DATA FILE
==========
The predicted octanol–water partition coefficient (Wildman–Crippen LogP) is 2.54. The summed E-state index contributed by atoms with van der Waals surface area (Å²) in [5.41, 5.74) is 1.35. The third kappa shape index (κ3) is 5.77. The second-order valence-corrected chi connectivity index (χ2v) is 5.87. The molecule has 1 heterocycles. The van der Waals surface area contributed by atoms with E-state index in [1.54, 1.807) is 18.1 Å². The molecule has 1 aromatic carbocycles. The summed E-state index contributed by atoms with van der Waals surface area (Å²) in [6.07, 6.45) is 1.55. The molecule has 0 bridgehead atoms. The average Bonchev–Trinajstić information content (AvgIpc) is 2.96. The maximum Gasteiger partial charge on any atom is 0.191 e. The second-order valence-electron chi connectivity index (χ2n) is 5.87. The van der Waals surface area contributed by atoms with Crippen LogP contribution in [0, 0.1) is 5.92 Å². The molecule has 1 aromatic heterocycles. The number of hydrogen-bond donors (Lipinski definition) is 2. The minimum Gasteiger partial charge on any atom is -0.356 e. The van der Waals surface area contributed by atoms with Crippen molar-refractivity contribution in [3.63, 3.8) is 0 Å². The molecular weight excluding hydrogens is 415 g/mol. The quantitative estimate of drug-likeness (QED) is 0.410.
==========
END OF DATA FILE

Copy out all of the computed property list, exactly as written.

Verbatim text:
The predicted octanol–water partition coefficient (Wildman–Crippen LogP) is 2.54. The summed E-state index contributed by atoms with van der Waals surface area (Å²) in [5.41, 5.74) is 1.35. The third kappa shape index (κ3) is 5.77. The second-order valence-corrected chi connectivity index (χ2v) is 5.87. The molecule has 1 heterocycles. The van der Waals surface area contributed by atoms with E-state index in [1.54, 1.807) is 18.1 Å². The molecule has 1 aromatic carbocycles. The summed E-state index contributed by atoms with van der Waals surface area (Å²) in [6.07, 6.45) is 1.55. The molecule has 0 bridgehead atoms. The average Bonchev–Trinajstić information content (AvgIpc) is 2.96. The maximum Gasteiger partial charge on any atom is 0.191 e. The second-order valence-electron chi connectivity index (χ2n) is 5.87. The van der Waals surface area contributed by atoms with Crippen LogP contribution in [0, 0.1) is 5.92 Å². The molecule has 1 aromatic heterocycles. The number of hydrogen-bond donors (Lipinski definition) is 2. The minimum Gasteiger partial charge on any atom is -0.356 e. The van der Waals surface area contributed by atoms with Crippen molar-refractivity contribution in [3.63, 3.8) is 0 Å². The molecular weight excluding hydrogens is 415 g/mol. The quantitative estimate of drug-likeness (QED) is 0.410.